Innovative projects that turn old landfills into parks are becoming increasingly common all over the world. In recent years, cities ranging from Shanghai to New York have taken a long, hard look at their landfills—often bursting at the seams with decades’ worth of decomposing municipal waste—and have found innovative ways to give them new life and make them useful to their communities in a completely different way by rehabilitating them into thriving public parks. Read on for a tour of seven of these amazing transformations.
Mount Trashmore, Virginia Beach
This park’s name is just about the only clue to the fact that Mount Trashmore was once a desolate brownfield landfill receiving trash from all over the East Coast. When the waste became too much for the landfill to handle, the solution to make a mountain of the trash and convert the area into a recreational park was proposed. The waste was compacted together with clean soil to form the mountain’s “layers,” and the entire mountain was then buried under another 6 feet of clean soil. Hollow poles jammed deep into the mountain flip open at synchronized times to release the landfill gas stored in the mountain’s interior. In 2002, the entire structure was capped with rubber to make it impermeable to rainwater.
As a result of these modifications, Mount Trashmore is now a vibrant park and one of the area’s biggest attractions, drawing close to a million visitors every year. One of its most impressive features is its 24,000-square-foot skate park, which has hosted the likes of Tony Hawk in front of packed crowds.
Hiriya Park, Tel Aviv
Once a huge garbage mountain, the former landfill in Tel Aviv took in 25 million tons of waste before it was finally shut down in 1998. Due to concerns about the waste collapsing into the neighboring Ayalon riverbed, an international competition was held to ascertain a vision for resurrecting the land. That vision came from Peter Latz, a landscape architect and urban planner, who transformed Hiriya into Ariel Sharon Park, a municipal oasis that is even bigger than New York’s Central Park. One of Latz’s biggest innovations in the creation of the park was the invention of a bioplastic layer underlying the soil of the park: this protects plants from landfill contaminants and prevents landfill gases such as methane from reaching the surface.
Sai Tso Wan Recreation Ground, Hong Kong
The first landfill park ever built in densely populated Hong Kong, the former Sai Tso Wan landfill once held more than 1.5 million tons of domestic and commercial waste stacked up to 65 meters high. Today, Sai Tso Wan’s multipurpose playground is one of the region’s greenest spaces, boasting wind turbines, solar panels, rainwater irrigation systems, and porous Rubbersoil surfaces made from recycled materials. Moreover, Sai Tso Wan is home to the Hong Kong Baseball Association’s official training grounds.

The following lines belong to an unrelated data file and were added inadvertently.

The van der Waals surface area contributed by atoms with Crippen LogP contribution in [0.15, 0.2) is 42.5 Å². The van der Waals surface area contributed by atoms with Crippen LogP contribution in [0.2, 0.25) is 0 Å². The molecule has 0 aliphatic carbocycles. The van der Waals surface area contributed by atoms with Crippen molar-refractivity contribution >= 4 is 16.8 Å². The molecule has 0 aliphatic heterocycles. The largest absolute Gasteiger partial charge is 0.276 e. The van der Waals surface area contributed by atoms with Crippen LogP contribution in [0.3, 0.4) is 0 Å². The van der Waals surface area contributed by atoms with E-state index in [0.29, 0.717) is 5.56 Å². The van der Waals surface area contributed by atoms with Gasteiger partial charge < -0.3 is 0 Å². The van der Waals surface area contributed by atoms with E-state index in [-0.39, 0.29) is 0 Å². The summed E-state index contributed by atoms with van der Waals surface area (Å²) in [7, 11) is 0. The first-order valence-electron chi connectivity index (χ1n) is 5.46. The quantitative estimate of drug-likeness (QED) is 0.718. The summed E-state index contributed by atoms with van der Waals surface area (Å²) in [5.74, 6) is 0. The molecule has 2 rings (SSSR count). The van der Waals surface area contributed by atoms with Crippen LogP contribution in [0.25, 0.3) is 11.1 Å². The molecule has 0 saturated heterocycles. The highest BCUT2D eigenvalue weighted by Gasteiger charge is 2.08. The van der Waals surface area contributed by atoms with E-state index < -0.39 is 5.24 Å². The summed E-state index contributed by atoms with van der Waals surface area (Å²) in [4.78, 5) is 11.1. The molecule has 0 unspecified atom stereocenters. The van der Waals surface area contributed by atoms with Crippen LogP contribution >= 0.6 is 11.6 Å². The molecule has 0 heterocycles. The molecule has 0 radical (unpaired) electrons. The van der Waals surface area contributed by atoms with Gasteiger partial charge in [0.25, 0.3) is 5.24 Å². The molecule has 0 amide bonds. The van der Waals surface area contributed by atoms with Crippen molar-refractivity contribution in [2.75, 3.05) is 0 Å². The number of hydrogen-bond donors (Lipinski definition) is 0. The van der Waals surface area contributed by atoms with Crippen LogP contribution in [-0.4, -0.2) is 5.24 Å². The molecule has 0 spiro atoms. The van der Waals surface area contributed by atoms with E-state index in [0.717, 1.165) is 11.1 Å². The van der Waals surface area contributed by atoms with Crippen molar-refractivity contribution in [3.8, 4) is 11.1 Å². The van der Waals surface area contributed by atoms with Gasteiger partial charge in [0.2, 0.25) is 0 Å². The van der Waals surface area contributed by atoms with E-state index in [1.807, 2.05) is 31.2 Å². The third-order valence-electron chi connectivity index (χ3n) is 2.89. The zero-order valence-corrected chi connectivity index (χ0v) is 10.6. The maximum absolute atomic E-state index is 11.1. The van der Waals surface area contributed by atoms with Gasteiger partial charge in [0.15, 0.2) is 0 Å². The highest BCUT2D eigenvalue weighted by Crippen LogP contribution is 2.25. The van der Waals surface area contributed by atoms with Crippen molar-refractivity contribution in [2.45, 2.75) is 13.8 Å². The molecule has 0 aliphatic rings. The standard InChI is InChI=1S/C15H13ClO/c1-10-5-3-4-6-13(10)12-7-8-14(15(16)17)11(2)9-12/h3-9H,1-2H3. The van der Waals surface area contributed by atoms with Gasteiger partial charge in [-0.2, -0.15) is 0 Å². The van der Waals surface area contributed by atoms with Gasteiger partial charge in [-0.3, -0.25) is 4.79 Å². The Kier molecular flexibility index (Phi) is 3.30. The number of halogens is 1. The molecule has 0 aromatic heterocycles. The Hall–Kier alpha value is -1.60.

Pulau Semaku, Singapore
Singapore’s only landfill, Pulau Semaku has the distinction of being open to the public for nature-related recreational activities while still remaining a working landfill. Created by enclosing two small islands off Singapore’s mainland with a rock bund, Pulau Semaku has made conscious and consistent efforts over the years to preserve the area’s unique ecosystem of thriving coral reefs and mangroves, which are home to a rich diversity of plant and animal species. Some of the activities that people enjoy at Pulau Semaku include birdwatching, sports fishing, and intertidal walks.
Cesar Chavez Park, Berkeley
A 90-acre focal point of San Francisco’s culture, the waterfront hillside retreat of Cesar Chavez Park betrays no hint of its former life as a 1950s landfill. Located on the coast of San Francisco Bay, the park offers breathtaking views of Angel Island, Alcatraz, and the iconic Golden Gate Bridge. The park also has huge areas of grassy fields beloved by Frisbee players and kite enthusiasts (the park hosts the Berkeley Kite Festival every July), hiking trails, and a wildlife sanctuary.
Port Sunlight River Park, UK
A landfill site in the Liverpool area for 15 years, Port Sunlight River Park not only offers 70 acres of woodland, wildflowers, a scenic waterfront, and walkways, but it has specially preserved an area of natural wetlands, which are now home to large populations of water birds. Visitors can enjoy beautiful views of the Liverpool skyline, as well as public access to the River Mersey for boating and water activities. In recognition of its transformation, Port Sunlight River Park has received accolades from the Business Green Leaders Awards, the Echo Environment Awards, and the Royal Institution of Chartered Surveyors.
Flushing Meadows, Queens, NY
Did you know that every time you watch the US Open tennis competition, you’re looking at the site of a former landfill? New York’s second-largest park, Flushing Meadows-Corona Park is home to an incredible array of features and facilities—from the Queens Zoo to the home field of the New York Mets baseball team—and has come to occupy a very popular place in the local landscape.